The private sector can contribute towards cost-effective WASH solutions and support programmes that drive sustainable change at scale. For example, we teamed up with Oxfam to create a customised programme for use in emergency settings – the first of its kind – to promote handwashing with soap on key occasions (before preparing food, before eating, and after toilet use). The aim of the programme is to prevent the spread of diseases in emergency settings through reaching mothers in villages affected by natural disasters or in refugee camps.
At the centre of the programme is a story about a Mum and her magic hands, told through the eyes of a little girl. Mothers nurture their kids against all odds and their magic hands put their children to sleep, clean them, help them learn to walk and soothe away their pain – and washing those magic hands can prevent their children getting ill. The story is brought to life through a series of taught sessions, with activities and stickers to promote and reinforce the practice of handwashing with soap at home and in the community.
The programme was successful in improving handwashing, reaching 900 mothers across earthquake affected areas in Nepal. We’re now working with Oxfam to share our programme findings with the objective of offering the full suite of materials developed to all humanitarian-based organisations who aim to improve handwashing with soap in emergency affected areas. And in February 2017, we announced a groundbreaking three-year partnership between Lifebuoy and Gavi, the Vaccine Alliance. Together we’re working to promote handwashing with soap and the benefits of vaccinations – two of the most successful and cost-effective ways to save children’s lives – to parents and healthcare workers in India.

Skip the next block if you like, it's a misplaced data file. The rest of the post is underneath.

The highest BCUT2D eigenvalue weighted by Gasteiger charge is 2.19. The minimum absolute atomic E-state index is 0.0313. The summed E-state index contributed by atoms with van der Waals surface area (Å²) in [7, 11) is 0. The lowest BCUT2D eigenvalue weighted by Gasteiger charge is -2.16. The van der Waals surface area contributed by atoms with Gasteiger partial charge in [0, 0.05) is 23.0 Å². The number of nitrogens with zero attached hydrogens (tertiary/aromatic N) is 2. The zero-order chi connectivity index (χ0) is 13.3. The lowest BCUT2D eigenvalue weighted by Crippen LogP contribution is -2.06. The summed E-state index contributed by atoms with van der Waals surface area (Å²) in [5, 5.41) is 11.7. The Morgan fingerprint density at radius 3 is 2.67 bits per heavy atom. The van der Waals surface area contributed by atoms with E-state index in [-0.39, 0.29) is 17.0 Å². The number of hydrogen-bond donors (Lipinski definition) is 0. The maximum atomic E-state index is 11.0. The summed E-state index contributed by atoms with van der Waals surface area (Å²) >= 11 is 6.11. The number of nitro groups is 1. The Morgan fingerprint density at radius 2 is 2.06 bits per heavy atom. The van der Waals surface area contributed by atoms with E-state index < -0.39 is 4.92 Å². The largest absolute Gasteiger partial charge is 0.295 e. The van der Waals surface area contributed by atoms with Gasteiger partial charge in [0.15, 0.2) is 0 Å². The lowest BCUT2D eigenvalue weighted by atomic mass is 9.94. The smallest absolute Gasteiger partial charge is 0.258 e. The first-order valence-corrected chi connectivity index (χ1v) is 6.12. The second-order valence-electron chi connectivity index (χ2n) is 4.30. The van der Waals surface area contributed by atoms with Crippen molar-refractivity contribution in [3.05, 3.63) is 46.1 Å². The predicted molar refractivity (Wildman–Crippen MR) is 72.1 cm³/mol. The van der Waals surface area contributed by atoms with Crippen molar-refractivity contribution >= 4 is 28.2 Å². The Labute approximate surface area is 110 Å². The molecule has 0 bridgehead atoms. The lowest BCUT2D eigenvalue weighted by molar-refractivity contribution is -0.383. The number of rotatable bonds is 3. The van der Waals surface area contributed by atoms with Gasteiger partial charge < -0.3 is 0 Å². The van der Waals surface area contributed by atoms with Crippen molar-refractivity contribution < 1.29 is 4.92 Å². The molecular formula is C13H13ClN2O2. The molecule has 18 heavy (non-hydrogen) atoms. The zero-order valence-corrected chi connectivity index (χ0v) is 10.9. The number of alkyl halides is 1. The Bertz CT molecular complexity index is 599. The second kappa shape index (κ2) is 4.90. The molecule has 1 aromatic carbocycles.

We also get involved in existing initiatives like running creative handwashing initiatives in city slums and rural areas to support the Indian government’s quest for Swachh Aadat, Swachh Bharat (Clean Habits, Clean India).
2 Cairncross, Sandy; Hunt, Caroline; Boisson, Sophie; Bostoen, Kristof; Curtis, Val; Fung, Isacc CH; and Schmidt, Wolf-Peter. Water, sanitation and hygiene for the prevention of diarrhoea - https://www.ncbi.nlm.nih.gov/pmc/articles/PMC2845874/, International Journal of Epidemiology, 2010 39: i193-i205.
3 Nicholson, Julie A., et al. An investigation into the effects of handwashing intervention on health outcomes and school absence using a randomised control trial in Indian urban communities - http://onlinelibrary.wiley.com/doi/10.1111/tmi.12254/pdf, Journal of Tropical Medicine and International Health, 2014 19 no.3: 284-292.
4 Based on studies in Kenya and Ghana using smart sensor microchips to track behaviour, in Indonesia using sticker-diary methodology and in Bangladesh as part of DFID’s South Asia WASH Results Programme.
7 World Health Organization: http://www.who.int/mediacentre/factsheets/fs382/en/
8 Rhee, V; Mullany, LC; Khatry, SK; Katz, J; LeClerq, SC; Darmstadt, GL; Tielsch, JM. Maternal and birth attendant hand washing and neonatal mortality in southern Nepal. Archives of Pediatrics & Adolescent Medicine 2008;162(7):603-608.
9 Previously known as the Public-Private Partnership for Handwashing with Soap.